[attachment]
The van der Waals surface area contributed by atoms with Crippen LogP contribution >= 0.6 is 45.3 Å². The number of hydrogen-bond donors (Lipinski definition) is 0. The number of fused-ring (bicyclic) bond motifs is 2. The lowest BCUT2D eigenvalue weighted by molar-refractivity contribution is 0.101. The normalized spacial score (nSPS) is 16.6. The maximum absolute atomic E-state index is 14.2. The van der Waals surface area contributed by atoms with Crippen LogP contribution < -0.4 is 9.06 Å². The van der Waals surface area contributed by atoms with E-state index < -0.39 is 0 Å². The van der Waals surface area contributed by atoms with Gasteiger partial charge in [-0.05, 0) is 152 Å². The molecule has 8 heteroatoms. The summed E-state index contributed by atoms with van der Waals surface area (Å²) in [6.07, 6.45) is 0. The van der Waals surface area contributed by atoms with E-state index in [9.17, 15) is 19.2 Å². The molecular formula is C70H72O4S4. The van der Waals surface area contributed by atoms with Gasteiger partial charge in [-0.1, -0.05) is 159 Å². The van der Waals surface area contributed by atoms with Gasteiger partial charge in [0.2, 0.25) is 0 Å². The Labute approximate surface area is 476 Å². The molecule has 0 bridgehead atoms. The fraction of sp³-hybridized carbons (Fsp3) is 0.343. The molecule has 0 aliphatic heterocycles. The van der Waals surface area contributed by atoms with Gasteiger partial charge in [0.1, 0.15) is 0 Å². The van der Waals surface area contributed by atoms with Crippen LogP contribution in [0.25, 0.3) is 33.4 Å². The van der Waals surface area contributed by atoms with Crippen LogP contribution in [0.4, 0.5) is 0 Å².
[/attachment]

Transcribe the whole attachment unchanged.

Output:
The van der Waals surface area contributed by atoms with Crippen LogP contribution >= 0.6 is 45.3 Å². The number of hydrogen-bond donors (Lipinski definition) is 0. The number of fused-ring (bicyclic) bond motifs is 2. The lowest BCUT2D eigenvalue weighted by molar-refractivity contribution is 0.101. The normalized spacial score (nSPS) is 16.6. The maximum absolute atomic E-state index is 14.2. The van der Waals surface area contributed by atoms with Crippen LogP contribution < -0.4 is 9.06 Å². The van der Waals surface area contributed by atoms with E-state index < -0.39 is 0 Å². The van der Waals surface area contributed by atoms with Gasteiger partial charge in [-0.05, 0) is 152 Å². The molecule has 8 heteroatoms. The summed E-state index contributed by atoms with van der Waals surface area (Å²) in [6.07, 6.45) is 0. The van der Waals surface area contributed by atoms with E-state index in [9.17, 15) is 19.2 Å². The molecular formula is C70H72O4S4. The van der Waals surface area contributed by atoms with Gasteiger partial charge in [-0.1, -0.05) is 159 Å². The van der Waals surface area contributed by atoms with Gasteiger partial charge in [0.2, 0.25) is 0 Å². The Labute approximate surface area is 476 Å². The molecule has 0 bridgehead atoms. The fraction of sp³-hybridized carbons (Fsp3) is 0.343. The molecule has 0 aliphatic heterocycles. The van der Waals surface area contributed by atoms with Gasteiger partial charge in [0.1, 0.15) is 0 Å². The van der Waals surface area contributed by atoms with Crippen LogP contribution in [0.25, 0.3) is 33.4 Å². The van der Waals surface area contributed by atoms with Crippen LogP contribution in [0.4, 0.5) is 0 Å².